Cath Williams is hopeful that the publication of new NHS guidance on continence care will make a difference to service provision
Those of us who have worked in continence for years could feel a little cynical at the publication of NHS England’s guidance Excellence in Continence Care at the end of last year. We have had many worthy publications in the last 20 years but still hear of continence services closing, specialist roles being downgraded and budgets cut. And all without even mentioning poor-quality care as exposed by the Francis report. So why will this be different?
This guidance, as many before, has been a collaboration of professional forums, patient voices and NHS commissioners. The significant differences may be in the acknowledgement of previous guidance, the timing and target audience. It doesn’t merely replicate previous statements, it endorses and references them, pulling much evidence together. It may be the first to discuss both adults’ and children’s needs, providing credence to the view that all continence services should be integrated and, as it is electronic, it can remain current, with links updated as appropriate.
Publication timing can be critical to successful implementation. In 2000, Good Practice in Continence Services was comprehensive and many of its recommendations remain relevant. Unfortunately, it had no statutory mandate and, coming at a time when health authorities were transitioning to primary care trusts, it lost momentum.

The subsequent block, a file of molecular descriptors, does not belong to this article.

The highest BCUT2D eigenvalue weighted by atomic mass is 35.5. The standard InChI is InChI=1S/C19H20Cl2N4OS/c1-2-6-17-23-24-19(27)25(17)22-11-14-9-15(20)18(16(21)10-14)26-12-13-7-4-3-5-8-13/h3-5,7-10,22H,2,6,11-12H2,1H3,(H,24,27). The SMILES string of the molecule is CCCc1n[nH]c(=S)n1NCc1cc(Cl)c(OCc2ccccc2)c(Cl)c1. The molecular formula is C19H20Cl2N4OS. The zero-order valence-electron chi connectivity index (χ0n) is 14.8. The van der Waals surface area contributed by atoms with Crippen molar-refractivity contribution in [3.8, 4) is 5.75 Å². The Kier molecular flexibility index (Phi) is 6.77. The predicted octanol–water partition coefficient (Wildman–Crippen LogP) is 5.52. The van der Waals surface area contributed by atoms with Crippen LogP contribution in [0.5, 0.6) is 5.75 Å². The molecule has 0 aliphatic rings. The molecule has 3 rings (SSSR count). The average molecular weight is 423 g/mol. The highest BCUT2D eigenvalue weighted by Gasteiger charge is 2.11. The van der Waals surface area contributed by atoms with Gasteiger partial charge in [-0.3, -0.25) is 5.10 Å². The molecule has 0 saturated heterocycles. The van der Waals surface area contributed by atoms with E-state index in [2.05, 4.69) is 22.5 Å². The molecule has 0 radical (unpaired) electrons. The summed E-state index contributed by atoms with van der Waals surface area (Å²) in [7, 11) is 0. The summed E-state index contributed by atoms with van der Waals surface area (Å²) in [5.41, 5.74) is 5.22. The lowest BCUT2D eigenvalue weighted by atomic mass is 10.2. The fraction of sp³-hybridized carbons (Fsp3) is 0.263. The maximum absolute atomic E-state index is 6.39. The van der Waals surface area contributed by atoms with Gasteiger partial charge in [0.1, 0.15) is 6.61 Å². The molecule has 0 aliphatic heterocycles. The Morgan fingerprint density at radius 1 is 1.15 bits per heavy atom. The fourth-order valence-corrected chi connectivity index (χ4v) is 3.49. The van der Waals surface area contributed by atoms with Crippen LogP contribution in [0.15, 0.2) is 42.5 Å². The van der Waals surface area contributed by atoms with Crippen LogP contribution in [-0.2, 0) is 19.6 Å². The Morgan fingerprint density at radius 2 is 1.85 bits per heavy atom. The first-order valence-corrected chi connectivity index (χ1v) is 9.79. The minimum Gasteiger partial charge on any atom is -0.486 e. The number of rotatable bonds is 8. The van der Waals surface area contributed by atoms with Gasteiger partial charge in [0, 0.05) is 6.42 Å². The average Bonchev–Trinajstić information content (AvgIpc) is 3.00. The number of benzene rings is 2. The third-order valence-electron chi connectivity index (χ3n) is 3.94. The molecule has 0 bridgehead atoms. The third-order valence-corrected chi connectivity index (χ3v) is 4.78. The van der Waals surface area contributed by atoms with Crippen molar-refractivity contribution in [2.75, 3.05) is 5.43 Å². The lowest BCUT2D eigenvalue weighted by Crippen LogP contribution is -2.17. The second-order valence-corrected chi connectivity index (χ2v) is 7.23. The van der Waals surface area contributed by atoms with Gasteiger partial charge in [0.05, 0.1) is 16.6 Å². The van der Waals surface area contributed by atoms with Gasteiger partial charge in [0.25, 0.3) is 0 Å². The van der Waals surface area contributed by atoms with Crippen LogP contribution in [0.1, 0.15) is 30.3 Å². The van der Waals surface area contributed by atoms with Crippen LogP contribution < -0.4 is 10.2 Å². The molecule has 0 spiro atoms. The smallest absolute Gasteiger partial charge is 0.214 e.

Likewise, Cost-effective Commissioning for Continence Care was written for PCTs but came when these were changing to clinical commissioning groups. Again recommendations were infrequently implemented.
While providers may be in a state of flux due to contract negotiations, most CCGs have stabilised. The Five Year Forward View is now beginning to be implemented, the UK is entering a period of political stability – no general elections are planned until 2020 – and the political arena is key to NHS implementation and change cycles. There should now be time for commissioners to investigate their local situation and provide incentives for necessary changes.
Finally, the new guidance acknowledges that no single provider is responsible for all service delivery and argues for system-wide incentives to achieve appropriate outcomes. It calls for involvement from public health to develop a better understanding of local demographics and population needs, education for health and social care staff and signposting so patients can self-help.
Incontinence seldom makes headlines but the guidance was discussed briefly on BBC’s breakfast news at the end of last year. Floods in Cumbria meant the full interview wasn’t aired but it can be seen online – a far cry from the Association for Continence Advice’s first attempts to promote Continence Awareness Week some 15 years ago, when GMTV refused to discuss continence issues for fear of causing offence.
With the power of social media to raise its profile, committed practitioners to educate and enthuse colleagues, endorsement from professional and patient organisations, this guidance could become a powerful tool to improve continence provision for many patients. Fingers crossed.
Cath Williams is business manager, Specialist Services, North Somerset Community Partnership.
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